Aside from its state-based implications, the recent Western Australian election was seen by some as a barometer for the rest of Australia in terms of economic issues, the viability of the One Nation party, federal government leadership and traditional political alliances.
More pertinently for those living in WA, leadership, priorities and investment from state government have important implications for health. With this in mind, Croakey asked regular contributor and WA-based Public Health advocate, Dr Melissa Stoneham to provide a run-down, on what the new premier and his colleagues might be expected to serve up, to a voting public who have expressed their hunger for change.
Dr Melissa Stoneham writes:
It was a sunny day in Perth as the ordinary person lined up patiently, waiting to cast their vote in the Western Australian State election. Some purchased a democracy sausage as the polling booth barbecues started to heat up, while others sipped on a hot chocolate purchased from the local P&C stall. Yet the voters did not have to wait long for a result. In a devastating blow to WA’s fifth longest serving Premier, Colin Barnett and the Liberal Party, Mark McGowan and Labor were declared the winners of the WA election inside the first two hours of counting.
The end of a road
It’s time for a fresh approach were some of the first words Mark McGowan said after accepting the job as WA’s 30th Premier. And true to his word, on his second day in Office, McGowan asked contractors on the controversial Roe 8 (also known as the Perth Freight Link) to mitigate any losses, as his government was not going to proceed with the road.
Now you might not automatically think this is a health issue…but it is. The 5 kilometre road was destroying the environmentally and culturally sensitive wetland environment known as the Beeliar Wetlands. Preserving the variety of life on earth is essential to human health. Most of us realise that the many ways we harm our environment, eventually come back to haunt us in the form of sickness and ill-health. Given the link between environmental problems and human health, the halting of the destruction of this unique wetland is a win for not only the environment, but also for the community’s health.
Overall, public health didn’t really have a large profile in the lead up to the 2017 State election. Even the public health pre-election forum, hosted by the Public Health Advocacy Institute of WA and partners, was a little lack lustre. Some promises were made and policies released but on the whole, public health failed to compete with the big issues such as the State’s economy, the privatisation of Western Power, housing affordability and preference deals.
A number of report cards were produced by public health agencies leading up to the election in an effort to inform voters of policies that supported and promoted public health issues. As can be seen on both the Public Health Association WA’s report card and the Australian Health Promotion WA’s report card, the Greens clearly had public health at heart of their policies.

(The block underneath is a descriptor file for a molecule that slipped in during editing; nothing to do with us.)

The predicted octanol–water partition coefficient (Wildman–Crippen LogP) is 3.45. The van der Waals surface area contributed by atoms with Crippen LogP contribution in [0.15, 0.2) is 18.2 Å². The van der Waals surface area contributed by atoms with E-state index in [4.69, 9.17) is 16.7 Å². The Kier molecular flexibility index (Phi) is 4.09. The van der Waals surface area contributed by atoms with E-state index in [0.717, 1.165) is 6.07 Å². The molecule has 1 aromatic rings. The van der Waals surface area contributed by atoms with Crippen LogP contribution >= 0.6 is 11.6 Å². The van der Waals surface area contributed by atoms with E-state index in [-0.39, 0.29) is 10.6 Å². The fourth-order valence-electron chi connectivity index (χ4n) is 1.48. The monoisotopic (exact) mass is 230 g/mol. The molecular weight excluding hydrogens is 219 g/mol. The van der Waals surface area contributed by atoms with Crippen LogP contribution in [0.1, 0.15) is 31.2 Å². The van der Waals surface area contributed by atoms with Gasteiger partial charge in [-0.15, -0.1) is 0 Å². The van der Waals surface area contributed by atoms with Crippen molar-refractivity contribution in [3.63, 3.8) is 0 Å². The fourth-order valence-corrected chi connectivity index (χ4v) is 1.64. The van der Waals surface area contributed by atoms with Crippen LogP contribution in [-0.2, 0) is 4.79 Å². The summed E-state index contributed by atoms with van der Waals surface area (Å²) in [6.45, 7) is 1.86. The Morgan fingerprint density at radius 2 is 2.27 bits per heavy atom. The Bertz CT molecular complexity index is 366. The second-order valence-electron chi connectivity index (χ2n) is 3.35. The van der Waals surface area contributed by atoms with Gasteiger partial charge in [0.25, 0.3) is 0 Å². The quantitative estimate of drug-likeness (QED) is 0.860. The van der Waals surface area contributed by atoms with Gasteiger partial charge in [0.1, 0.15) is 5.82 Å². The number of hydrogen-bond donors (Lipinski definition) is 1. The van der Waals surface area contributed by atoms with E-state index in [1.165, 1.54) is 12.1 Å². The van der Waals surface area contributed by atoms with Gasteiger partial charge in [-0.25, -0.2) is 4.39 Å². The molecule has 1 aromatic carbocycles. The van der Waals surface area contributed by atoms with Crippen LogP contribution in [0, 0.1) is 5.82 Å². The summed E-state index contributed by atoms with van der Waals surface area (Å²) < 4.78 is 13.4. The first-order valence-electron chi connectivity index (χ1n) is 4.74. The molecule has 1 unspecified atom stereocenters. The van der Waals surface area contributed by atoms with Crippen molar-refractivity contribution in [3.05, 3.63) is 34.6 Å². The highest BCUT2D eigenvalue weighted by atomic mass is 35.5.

Labor came away with the silver medal promising to restrict poker machines, reduce alcohol advertising to children, commit and grow the prevention workforce, maintain funding for evidence based health promotion and support local governments to develop their Public Health Plans. Labor also committed to not forcibly close remote Aboriginal communities, and pledged $20 million for an Indigenous Ranger Program.
At the 2017 public health pre-election forum Roger Cook, the then Opposition Health Spokesperson promised the following public health initiatives:
- Let’s Prevent pilot program alongside Diabetes WA which will target 4000 people at risk of developing type 2 diabetes, heart disease or stroke;
- Active Public Open Space scheme where local governments would be funded to activate these spaces;
- Expansion of the ‘Find Cancer Early’ program to more regional areas;
- Banning of alcohol advertising on all public transport; and
- Further tobacco law reform, most likely through the capping of tobacco licences in WA.
A promising future for WA’s health?
With Labor now at the helm, it is looking more promising for public health in WA. During the lead up to the 2013 State Election, Labor Health spokesman Roger Cook did suggest the creation of a Public Health and Wellbeing Minister, but as he told me later, he was expecting a rowdy and enthusiastic response from the public health sector. This was not forthcoming. Maybe we were simply shy, maybe we didn’t believe him, or maybe we just didn’t care enough….which is a shame because if health and public health are to be seen as two distinct areas, with one focusing on clinical care and the other on population and preventive health, these are the types of initiatives we need.
Delivering on political promises once in Office can be challenging and there’s no need for me to detail the many broken campaign promises that have accumulated throughout Australia’s political history. Although, I don’t think I can give up the opportunity to remind people that in 2013, Colin Barnett did say on Perth radio that he did not think people studied the promises. This was a cop out. I think most people took this state election quite seriously and did in fact read and analyse the political promises made before casting their precious vote. The people around me in the lead up to, and on, voting day certainly appeared to be eternal optimists, who wanted to believe that our politicians would improve our lives and our health.
So as we near the end of the first week in Office, and with the WA Cabinet yet to be named, I am ready to trust our politicians and believe that this time, it might just be different.
*Dr Melissa Stoneham is the Director of the Public Health Advocacy Institute WA (PHAIWA). On twitter @